Plastic is a common sight on beaches.

    Dulse and Rugosa is an island based business.  We harvest seaweeds from our shores.  We want clean oceans now and for future generations.  And if that is a bit inconvenient- tough.   

    Here are some great resources-



    Drinking with Seaweed- An Umami Adventure

    Drinking with Seaweed- An Umami Adventure

    If you are looking to add a bit of fun and adventure into your next happy hour- try seaweed.  Seaweed is gaining popularity in all sorts of dishes mainly for it's high nutritional content and earthy umami flavor but seaweed can also be found in alcohol.

    I heard about Marshall Wharf's seaweed beer a few years ago and got very excited-  the idea of seaweed and beer!  Honestly, I'm not a big beer drink but their Sea Belt Scotch Ale is yummy.  It's a dark beer with some lovely ocean notes.


    Have a umami happy hour with Maine seaweed.

    Whiskey is another way to try seaweed.  Celp from Scotland has a piece of seaweed floating in the bottle.  It's the Scottish version of a good tequila.  

    And how about changing your Bloody Mary to  an Ocean Mary by adding a rim of seaweed flakes around the glass.  Seaweed salt is easy to make- mix equal parts of your favorite seaweed flakes with a nice sea salt.  For a spicy, slightly celery mix add a bit of Old Bay Seasoning.

    Mix equal parts salt and Maine seaweed flakes for a wicked Bloody Mary


    To get your happy hour and the weekend started right- join our Plastic Free Friday Giveaway on FaceBook https://www.facebook.com/DulseandRugosa/


    Plastic Free friday Giveaways

    Use Good Soap- It's Good for You and the Environment

    Use Good Soap- It's Good for You and the Environment

    .Hand crafted soap is good for your body and the environment. 

    I've been using handcrafted soap for years.  I still remember my first bar, Carly gave as a gift.  It was so magical especially as I used a commercial bar full of chemicals.

    Here's a list of ingredients found in my commercial soap-

    Sodium Lauroyl Isethionate, Stearic Acid, Sodium Tallowate or Sodium Palmitate, Lauric Acid, Sodium Isethionate, Water, Sodium Stearate, Cocamidopropyl Betaine, Sodium Cocoate or Sodium Palm Kernelate, Sodium Chloride,Tetrasodium EDTA, Tetrasodium Etidronate, Maltol, Titanium Dioxide

    But to my surprise the ingredients are only part of the problem.  I was surprised and saddened by the amount of plastic packaging found in the soap aisle of my local grocery store.  First, liquid soaps have taken over from bar soaps.  There may be times when liquid makes practical sense but it's not good for our environment.  Bottle after bottle of plastic to keep us clean while our world gets more polluted.

    Liquid soaps have taken over from the traditional bars of soap and this means a lot more plastic.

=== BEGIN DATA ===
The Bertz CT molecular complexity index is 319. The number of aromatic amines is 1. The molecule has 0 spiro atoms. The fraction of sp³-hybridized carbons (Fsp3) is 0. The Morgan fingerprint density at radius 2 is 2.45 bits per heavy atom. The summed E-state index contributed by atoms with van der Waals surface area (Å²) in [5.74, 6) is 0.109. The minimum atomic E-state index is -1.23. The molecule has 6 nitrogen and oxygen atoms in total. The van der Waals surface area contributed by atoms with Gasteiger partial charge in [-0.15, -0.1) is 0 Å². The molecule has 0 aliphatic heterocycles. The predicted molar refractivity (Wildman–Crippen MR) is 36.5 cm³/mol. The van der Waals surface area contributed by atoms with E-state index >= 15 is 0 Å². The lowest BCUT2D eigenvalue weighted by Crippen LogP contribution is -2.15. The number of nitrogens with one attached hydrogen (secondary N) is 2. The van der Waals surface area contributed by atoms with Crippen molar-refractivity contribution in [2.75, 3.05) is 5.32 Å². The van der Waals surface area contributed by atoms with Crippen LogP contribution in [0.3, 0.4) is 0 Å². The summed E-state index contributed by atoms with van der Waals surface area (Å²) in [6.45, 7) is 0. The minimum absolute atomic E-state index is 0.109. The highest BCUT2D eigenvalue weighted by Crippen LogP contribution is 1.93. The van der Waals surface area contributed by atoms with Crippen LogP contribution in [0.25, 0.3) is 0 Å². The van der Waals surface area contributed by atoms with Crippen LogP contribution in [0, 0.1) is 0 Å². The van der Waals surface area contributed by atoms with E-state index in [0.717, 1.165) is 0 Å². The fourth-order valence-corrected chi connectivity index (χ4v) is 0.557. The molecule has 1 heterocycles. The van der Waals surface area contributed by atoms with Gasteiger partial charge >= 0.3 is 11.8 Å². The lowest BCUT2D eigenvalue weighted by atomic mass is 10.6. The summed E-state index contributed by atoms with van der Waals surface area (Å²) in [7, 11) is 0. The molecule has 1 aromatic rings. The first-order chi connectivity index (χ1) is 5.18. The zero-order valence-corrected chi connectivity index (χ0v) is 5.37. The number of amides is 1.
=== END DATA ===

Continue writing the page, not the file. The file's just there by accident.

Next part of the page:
Even bar soaps packaged in cardboard boxes were wrapped in plastic.  It's really tough to reduce your plastic consumption and one easy way is to use a hand crafted, low packaged bar of soap.

    Commercial soaps are packaged in plastic, hand crafted soaps tend to use minimal packaging. 

    World Ocean Day

    World Ocean Day

    World Ocean Day is Wednesday June 8th.  The theme this year is plastic. According to http://www.worldoceansday.org/  "The ocean and its wildlife is choking on plastic and we need to not only clean it up but stop this pollution at its source."  Sadly, the source is us.

    Celebrate World Ocean Day by changing your plastic habit.

    The first thing that needs to happen in reducing our plastic consumption is awareness.  Becoming aware of how much plastic you use is sobering.  In this day and age I'm not sure it's possible to completely plastic free but you can change your behavior and be single use plastic free.  Single use is any plastic used only one time- think straws.  According to Adrian Grenier, star of HBO's Entourage, "in the US we throw out about 500 million plastic straws a day." These straws break down into tiny, attractive "food" for many small sea creatures.  It's possible to buy reusable straws made out of bamboo or steel.  And you need to let food servers know that you don't want a straw or stirrer in your drink.  It sounds relatively simple, but it will take some awareness and forethought to be 100% successful.  

    Another easy way to reduce your plastic use is not ever using a plastic shopping bag.  Keep a couple of spare bags in your car or purse.  Of course, it will be inconvenient- you will forget your bags and have to walk back to the car or just load your items in the shopping cart without any bags.

    Simple changes and being aware can help reduce your plastic consumption- bring your own bags when shopping.

    Sometimes when the news is so daunting it seems like there is nothing you can do.  But, every small step helps and spreading the word about our current overuse of plastic is vital.

    Get outside to your nearest ocean, river, lake or stream and enjoy the beauty of water.

    Here are some links for more information